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Maintenance of neurotransmitter identity by Hox proteins through a homeostatic mechanism

Weidong Feng, Honorine Destain, Jayson J Smith, Paschalis Kratsios

Preprint posted on 5 May 2022 https://www.biorxiv.org/content/10.1101/2022.05.05.490791v1

Article now published in Nature Communications at http://dx.doi.org/10.1038/s41467-022-33781-0

Hox has got the nerves. Hox genes maintain neurotransmitter identity from development to adulthood.

Selected by Chee Kiang Ewe

Background:

The Hox genes encode evolutionarily conserved transcription factors that are crucial for the development of the body plan along the anterior-posterior axis of animals (Pearson et al., 2005). Additionally, Hox proteins are known to modulate early specification of the nervous system (Parker & Krumlauf, 2020). However, whether Hox proteins also control the subsequent differentiation of neurotransmitter identity of neurons is unclear.

C. elegans contains six Hox genes: ceh-13, lin-39, mab-5, egl-5, nob-1, and php-3, many of which are required for neuronal fate specification during early development. In this preprint, the authors used motor neurons of the C. elegans ventral nerve cord to investigate whether Hox may regulate neurotransmitter identity after embryogenesis. They found that LIN-39 and MAB-5, together with UNC-3 (ortholog of Collier/Olf/EBF transcription factor), control cholinergic identity of motor neurons throughout the life of the worm by modulating the expression of genes acting in the acetylcholine (ACh) pathway. This study provides an important insight into the roles of Hox proteins in neuronal cell fate regulation in postembryonic animals.

Major findings:

  1. Hox proteins and UNC-3 maintain cholinergic identity of motor neurons

The authors found that LIN-39 and MAB-5 were expressed in many motor neurons. Depleting LIN-39 using the auxin-inducible system (and therefore bypassing the early roles of LIN-39) reduced the number of neurons expressing terminal cholinergic markers (unc-17, ace-2, and cho-1). Knocking out mab-5 in the absence of lin-39 further enhanced this defect, suggesting that LIN-39 and MAB-5 function synergistically to control the fate of cholinergic motor neurons.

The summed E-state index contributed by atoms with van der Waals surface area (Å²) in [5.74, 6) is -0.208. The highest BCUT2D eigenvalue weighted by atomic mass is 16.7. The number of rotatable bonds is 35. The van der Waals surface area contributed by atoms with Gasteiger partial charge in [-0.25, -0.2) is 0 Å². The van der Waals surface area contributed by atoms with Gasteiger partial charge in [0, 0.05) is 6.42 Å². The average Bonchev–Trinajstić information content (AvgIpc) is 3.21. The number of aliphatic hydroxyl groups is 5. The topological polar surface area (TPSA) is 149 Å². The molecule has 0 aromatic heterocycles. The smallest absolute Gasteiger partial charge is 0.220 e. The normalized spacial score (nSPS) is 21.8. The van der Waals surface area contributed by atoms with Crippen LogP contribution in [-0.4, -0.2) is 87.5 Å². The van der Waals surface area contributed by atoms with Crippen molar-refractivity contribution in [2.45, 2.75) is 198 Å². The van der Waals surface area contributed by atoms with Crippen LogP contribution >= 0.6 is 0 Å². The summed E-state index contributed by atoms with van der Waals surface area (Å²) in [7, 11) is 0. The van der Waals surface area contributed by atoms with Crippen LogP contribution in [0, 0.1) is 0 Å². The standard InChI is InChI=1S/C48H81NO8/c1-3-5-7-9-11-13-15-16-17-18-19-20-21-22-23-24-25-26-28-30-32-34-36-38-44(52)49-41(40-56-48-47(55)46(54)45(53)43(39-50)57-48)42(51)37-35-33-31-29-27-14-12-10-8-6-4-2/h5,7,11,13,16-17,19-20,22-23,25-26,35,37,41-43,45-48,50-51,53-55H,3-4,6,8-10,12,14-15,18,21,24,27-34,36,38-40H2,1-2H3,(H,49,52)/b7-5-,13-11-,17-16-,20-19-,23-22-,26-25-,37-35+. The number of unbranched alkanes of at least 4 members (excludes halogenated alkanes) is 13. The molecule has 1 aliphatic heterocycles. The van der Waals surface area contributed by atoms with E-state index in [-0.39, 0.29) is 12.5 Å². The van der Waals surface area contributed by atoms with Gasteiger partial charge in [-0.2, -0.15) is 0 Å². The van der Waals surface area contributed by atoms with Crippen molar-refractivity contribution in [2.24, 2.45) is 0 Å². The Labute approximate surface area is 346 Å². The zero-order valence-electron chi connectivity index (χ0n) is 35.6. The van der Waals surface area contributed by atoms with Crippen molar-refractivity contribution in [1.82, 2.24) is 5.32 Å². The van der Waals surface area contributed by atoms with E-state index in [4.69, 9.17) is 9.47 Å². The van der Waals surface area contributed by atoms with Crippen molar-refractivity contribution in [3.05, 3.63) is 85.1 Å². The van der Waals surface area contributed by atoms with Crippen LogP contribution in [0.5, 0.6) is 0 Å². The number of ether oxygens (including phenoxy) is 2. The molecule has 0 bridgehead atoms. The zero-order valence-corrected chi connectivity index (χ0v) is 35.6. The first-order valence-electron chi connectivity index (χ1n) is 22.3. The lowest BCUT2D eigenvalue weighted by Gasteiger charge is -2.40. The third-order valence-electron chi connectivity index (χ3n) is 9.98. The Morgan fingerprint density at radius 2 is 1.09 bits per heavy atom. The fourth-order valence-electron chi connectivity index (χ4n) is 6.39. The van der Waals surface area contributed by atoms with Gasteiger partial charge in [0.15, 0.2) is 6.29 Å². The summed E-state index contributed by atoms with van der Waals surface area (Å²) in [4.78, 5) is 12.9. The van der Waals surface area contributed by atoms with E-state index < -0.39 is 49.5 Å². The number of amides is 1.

UNC-3 was previously found to play an important role in activating and maintaining cholinergic gene expression (Kratsios et al., 2011). Indeed, triple mutant animals missing lin-39, mab-5, and unc-3 exhibited a severe loss of motors neuron expressing ACh pathway genes. By examining publicly available ChIP-Seq data, the authors showed that cho-1, unc-17, and ace-2 were the direct targets of LIN-39, MAB-5, and UNC-3.

  1. The gene regulatory logic underlying the maintenance of cholinergic identity

The authors found that LIN-39 and MAB-5 bound to and activated the expression of unc-3. Indeed, the expression of unc-3 was downregulated in mutants lacking lin-39 alone or both lin-39 and mab-5 (Figure 1). This feedforward regulatory logic was proposed to be important for the robustness of cell fate maintenance. Interestingly, the authors found that LIN-39 might activate its own expression by binding to the regulatory sites in the intron. Mutating LIN-39 binding sites in its first intron strongly reduced its expression levels. Similarly, MAB-5 may maintain its expression via autoregulation. The authors further showed that lin-39 and mab-5 were upregulated when unc-3 was absent, suggesting cross-regulation of the transcription factors maintains optimal levels of Hox gene expression (Figure 1).